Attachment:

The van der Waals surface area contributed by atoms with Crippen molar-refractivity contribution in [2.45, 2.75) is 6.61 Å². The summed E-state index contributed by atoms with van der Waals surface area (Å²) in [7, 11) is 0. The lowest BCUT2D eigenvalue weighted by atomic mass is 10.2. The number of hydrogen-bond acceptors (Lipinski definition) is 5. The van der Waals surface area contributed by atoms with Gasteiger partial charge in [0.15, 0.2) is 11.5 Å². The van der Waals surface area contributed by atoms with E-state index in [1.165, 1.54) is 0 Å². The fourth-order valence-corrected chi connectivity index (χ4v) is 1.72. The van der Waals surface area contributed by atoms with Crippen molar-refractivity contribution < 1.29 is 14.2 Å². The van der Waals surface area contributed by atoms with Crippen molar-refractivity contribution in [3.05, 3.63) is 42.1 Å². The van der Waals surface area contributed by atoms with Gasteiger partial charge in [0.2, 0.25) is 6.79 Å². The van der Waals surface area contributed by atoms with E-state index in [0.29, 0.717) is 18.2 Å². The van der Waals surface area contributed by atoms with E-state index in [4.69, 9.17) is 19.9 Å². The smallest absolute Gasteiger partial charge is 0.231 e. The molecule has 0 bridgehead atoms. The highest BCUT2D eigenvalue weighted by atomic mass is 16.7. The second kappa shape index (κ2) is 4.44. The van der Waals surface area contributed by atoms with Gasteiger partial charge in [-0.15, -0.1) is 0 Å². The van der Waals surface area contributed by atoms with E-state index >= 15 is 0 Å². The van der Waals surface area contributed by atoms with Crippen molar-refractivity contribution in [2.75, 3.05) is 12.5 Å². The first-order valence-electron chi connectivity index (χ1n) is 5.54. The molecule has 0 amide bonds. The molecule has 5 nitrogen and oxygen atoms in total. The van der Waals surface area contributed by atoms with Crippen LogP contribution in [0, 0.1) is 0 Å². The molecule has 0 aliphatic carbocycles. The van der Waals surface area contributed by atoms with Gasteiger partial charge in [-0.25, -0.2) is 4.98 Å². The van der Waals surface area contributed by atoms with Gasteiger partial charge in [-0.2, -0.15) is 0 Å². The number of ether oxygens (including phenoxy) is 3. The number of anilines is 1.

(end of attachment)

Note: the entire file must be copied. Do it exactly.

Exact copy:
The van der Waals surface area contributed by atoms with Crippen molar-refractivity contribution in [2.45, 2.75) is 6.61 Å². The summed E-state index contributed by atoms with van der Waals surface area (Å²) in [7, 11) is 0. The lowest BCUT2D eigenvalue weighted by atomic mass is 10.2. The number of hydrogen-bond acceptors (Lipinski definition) is 5. The van der Waals surface area contributed by atoms with Gasteiger partial charge in [0.15, 0.2) is 11.5 Å². The van der Waals surface area contributed by atoms with E-state index in [1.165, 1.54) is 0 Å². The fourth-order valence-corrected chi connectivity index (χ4v) is 1.72. The van der Waals surface area contributed by atoms with Crippen molar-refractivity contribution < 1.29 is 14.2 Å². The van der Waals surface area contributed by atoms with Crippen molar-refractivity contribution in [3.05, 3.63) is 42.1 Å². The van der Waals surface area contributed by atoms with Gasteiger partial charge in [0.2, 0.25) is 6.79 Å². The van der Waals surface area contributed by atoms with E-state index in [0.29, 0.717) is 18.2 Å². The van der Waals surface area contributed by atoms with E-state index in [4.69, 9.17) is 19.9 Å². The smallest absolute Gasteiger partial charge is 0.231 e. The molecule has 0 bridgehead atoms. The highest BCUT2D eigenvalue weighted by atomic mass is 16.7. The second kappa shape index (κ2) is 4.44. The van der Waals surface area contributed by atoms with Gasteiger partial charge in [-0.15, -0.1) is 0 Å². The van der Waals surface area contributed by atoms with E-state index >= 15 is 0 Å². The van der Waals surface area contributed by atoms with Crippen molar-refractivity contribution in [2.75, 3.05) is 12.5 Å². The first-order valence-electron chi connectivity index (χ1n) is 5.54. The molecule has 0 amide bonds. The molecule has 5 nitrogen and oxygen atoms in total. The van der Waals surface area contributed by atoms with Crippen LogP contribution in [0, 0.1) is 0 Å². The molecule has 0 aliphatic carbocycles. The van der Waals surface area contributed by atoms with Gasteiger partial charge in [-0.25, -0.2) is 4.98 Å². The van der Waals surface area contributed by atoms with Gasteiger partial charge in [-0.2, -0.15) is 0 Å². The number of ether oxygens (including phenoxy) is 3. The number of anilines is 1.